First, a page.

A single runaway star that escaped its family, not the usual close-knit stellar clan, may have spawned solar system, say planetary scientists.
Meteorites that contain bits of rock called calcium -aluminium-rich inclusions suggest that the solar system may have formed very quickly from the ashes of other stars.
That’s because the inclusions formed with the radioactive isotope aluminium-26, which is forged inside stars tens of times as massive as the sun and decays with a half-life of only 720,000 years.
But, a team, led by Vincent Tatischeff of the National Centre for Scientific Research in France, claim that a massive star cluster would have been so hot that most of the Al-26 would have decayed before planets could congeal.
Instead, the scientists say that the solar system sprang from a solitary star’s ashes, which could have cooled more quickly, the ‘New Scientist’ reported.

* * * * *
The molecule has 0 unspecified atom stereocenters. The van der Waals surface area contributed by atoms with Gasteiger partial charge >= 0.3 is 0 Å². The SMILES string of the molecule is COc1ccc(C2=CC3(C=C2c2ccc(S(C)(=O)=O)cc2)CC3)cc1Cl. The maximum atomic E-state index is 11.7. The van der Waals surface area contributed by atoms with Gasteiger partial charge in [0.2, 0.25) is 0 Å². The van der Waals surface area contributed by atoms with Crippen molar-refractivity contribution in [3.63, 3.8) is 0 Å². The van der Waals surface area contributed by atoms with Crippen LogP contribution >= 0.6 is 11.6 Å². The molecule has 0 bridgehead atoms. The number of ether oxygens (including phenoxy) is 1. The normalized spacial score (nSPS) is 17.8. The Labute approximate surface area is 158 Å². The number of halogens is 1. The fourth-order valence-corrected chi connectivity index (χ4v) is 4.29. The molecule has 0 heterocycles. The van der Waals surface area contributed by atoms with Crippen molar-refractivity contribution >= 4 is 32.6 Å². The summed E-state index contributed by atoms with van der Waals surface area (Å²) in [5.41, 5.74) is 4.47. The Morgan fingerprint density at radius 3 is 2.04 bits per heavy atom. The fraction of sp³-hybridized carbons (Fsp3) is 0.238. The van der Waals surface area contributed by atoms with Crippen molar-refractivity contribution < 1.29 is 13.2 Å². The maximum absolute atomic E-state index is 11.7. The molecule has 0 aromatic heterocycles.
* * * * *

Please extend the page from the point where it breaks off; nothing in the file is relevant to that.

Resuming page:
And, to account for the amount of Al-26 observed in meteorites, the star would still have had to be massive, meaning it probably formed in a clutch of other stars, say the planetary scientist.
At some point, it may have been flung out of its birth cluster by gravitational tussles with its siblings or the explosion of a companion. “The scenario may look complicated, but we think it is the most likely origin of the aluminium-26 in the solar system,” Tatischeff said.
As it zipped through interstellar space, the star would have released Al-26 in winds, forming a shell of material around it. When the star later exploded, its remains would have slammed into this shell, creating a turbulent region with areas dense enough for the sun to form.
Tatischeff has said most of the galaxy’s planetary systems may not have formed as quickly as ours, since many probably arose from clusters. This makes them likely to have lower levels of Al-26, which generates heat as it decays.
The cooler temperatures may have led rocky planets to take a different evolutionary path to Earth, perhaps becoming ocean worlds, according to the findings to be published in the ’Astrophysical Journal Letters’ journal.